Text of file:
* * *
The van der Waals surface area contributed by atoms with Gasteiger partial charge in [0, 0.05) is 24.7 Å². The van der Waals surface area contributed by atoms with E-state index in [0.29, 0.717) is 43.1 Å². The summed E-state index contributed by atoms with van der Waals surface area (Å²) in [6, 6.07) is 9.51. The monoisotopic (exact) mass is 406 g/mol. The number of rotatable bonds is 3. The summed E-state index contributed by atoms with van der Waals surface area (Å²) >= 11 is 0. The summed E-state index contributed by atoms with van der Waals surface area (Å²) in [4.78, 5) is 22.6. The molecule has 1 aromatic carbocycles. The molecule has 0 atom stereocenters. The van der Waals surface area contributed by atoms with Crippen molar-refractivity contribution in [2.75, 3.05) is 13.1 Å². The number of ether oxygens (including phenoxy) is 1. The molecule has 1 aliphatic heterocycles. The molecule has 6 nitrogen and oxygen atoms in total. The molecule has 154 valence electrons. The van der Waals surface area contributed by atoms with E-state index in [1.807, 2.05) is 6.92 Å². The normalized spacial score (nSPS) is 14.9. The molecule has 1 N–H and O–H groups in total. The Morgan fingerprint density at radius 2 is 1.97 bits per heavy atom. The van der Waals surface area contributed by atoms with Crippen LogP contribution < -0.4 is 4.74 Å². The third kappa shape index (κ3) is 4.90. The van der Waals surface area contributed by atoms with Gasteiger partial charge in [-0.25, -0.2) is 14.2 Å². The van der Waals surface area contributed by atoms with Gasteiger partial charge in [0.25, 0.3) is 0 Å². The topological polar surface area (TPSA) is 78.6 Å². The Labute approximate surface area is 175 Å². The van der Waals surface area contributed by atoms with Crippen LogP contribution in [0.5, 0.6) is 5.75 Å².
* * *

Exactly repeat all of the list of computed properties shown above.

The van der Waals surface area contributed by atoms with Gasteiger partial charge in [0, 0.05) is 24.7 Å². The van der Waals surface area contributed by atoms with E-state index in [0.29, 0.717) is 43.1 Å². The summed E-state index contributed by atoms with van der Waals surface area (Å²) in [6, 6.07) is 9.51. The monoisotopic (exact) mass is 406 g/mol. The number of rotatable bonds is 3. The summed E-state index contributed by atoms with van der Waals surface area (Å²) >= 11 is 0. The summed E-state index contributed by atoms with van der Waals surface area (Å²) in [4.78, 5) is 22.6. The molecule has 1 aromatic carbocycles. The molecule has 0 atom stereocenters. The van der Waals surface area contributed by atoms with Crippen molar-refractivity contribution in [2.75, 3.05) is 13.1 Å². The number of ether oxygens (including phenoxy) is 1. The molecule has 1 aliphatic heterocycles. The molecule has 6 nitrogen and oxygen atoms in total. The molecule has 154 valence electrons. The van der Waals surface area contributed by atoms with E-state index in [1.807, 2.05) is 6.92 Å². The normalized spacial score (nSPS) is 14.9. The molecule has 1 N–H and O–H groups in total. The Morgan fingerprint density at radius 2 is 1.97 bits per heavy atom. The van der Waals surface area contributed by atoms with Crippen LogP contribution < -0.4 is 4.74 Å². The third kappa shape index (κ3) is 4.90. The van der Waals surface area contributed by atoms with Gasteiger partial charge in [-0.25, -0.2) is 14.2 Å². The van der Waals surface area contributed by atoms with Gasteiger partial charge in [0.25, 0.3) is 0 Å². The topological polar surface area (TPSA) is 78.6 Å². The Labute approximate surface area is 175 Å². The van der Waals surface area contributed by atoms with Crippen LogP contribution in [0.5, 0.6) is 5.75 Å².